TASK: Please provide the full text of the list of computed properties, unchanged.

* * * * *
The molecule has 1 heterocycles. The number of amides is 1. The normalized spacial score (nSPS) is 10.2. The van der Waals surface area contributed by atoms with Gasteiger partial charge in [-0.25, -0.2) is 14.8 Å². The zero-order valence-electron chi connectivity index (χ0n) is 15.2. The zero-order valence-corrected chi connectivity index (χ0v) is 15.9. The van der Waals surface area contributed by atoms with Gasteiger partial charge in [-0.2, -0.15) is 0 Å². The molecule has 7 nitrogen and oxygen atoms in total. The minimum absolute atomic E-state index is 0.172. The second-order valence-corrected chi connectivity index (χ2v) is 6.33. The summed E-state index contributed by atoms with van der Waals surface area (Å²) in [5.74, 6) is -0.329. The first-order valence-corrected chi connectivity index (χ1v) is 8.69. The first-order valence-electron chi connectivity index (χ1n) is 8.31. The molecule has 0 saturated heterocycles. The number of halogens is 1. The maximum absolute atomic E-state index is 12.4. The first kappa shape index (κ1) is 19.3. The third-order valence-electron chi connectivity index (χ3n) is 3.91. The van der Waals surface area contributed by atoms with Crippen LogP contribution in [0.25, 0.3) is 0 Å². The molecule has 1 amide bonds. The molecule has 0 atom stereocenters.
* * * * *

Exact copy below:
The molecule has 1 heterocycles. The number of amides is 1. The normalized spacial score (nSPS) is 10.2. The van der Waals surface area contributed by atoms with Gasteiger partial charge in [-0.25, -0.2) is 14.8 Å². The zero-order valence-electron chi connectivity index (χ0n) is 15.2. The zero-order valence-corrected chi connectivity index (χ0v) is 15.9. The van der Waals surface area contributed by atoms with Gasteiger partial charge in [-0.2, -0.15) is 0 Å². The molecule has 7 nitrogen and oxygen atoms in total. The minimum absolute atomic E-state index is 0.172. The second-order valence-corrected chi connectivity index (χ2v) is 6.33. The summed E-state index contributed by atoms with van der Waals surface area (Å²) in [5.74, 6) is -0.329. The first-order valence-corrected chi connectivity index (χ1v) is 8.69. The first-order valence-electron chi connectivity index (χ1n) is 8.31. The molecule has 0 saturated heterocycles. The number of halogens is 1. The maximum absolute atomic E-state index is 12.4. The first kappa shape index (κ1) is 19.3. The third-order valence-electron chi connectivity index (χ3n) is 3.91. The van der Waals surface area contributed by atoms with Crippen LogP contribution in [0.25, 0.3) is 0 Å². The molecule has 1 amide bonds. The molecule has 0 atom stereocenters.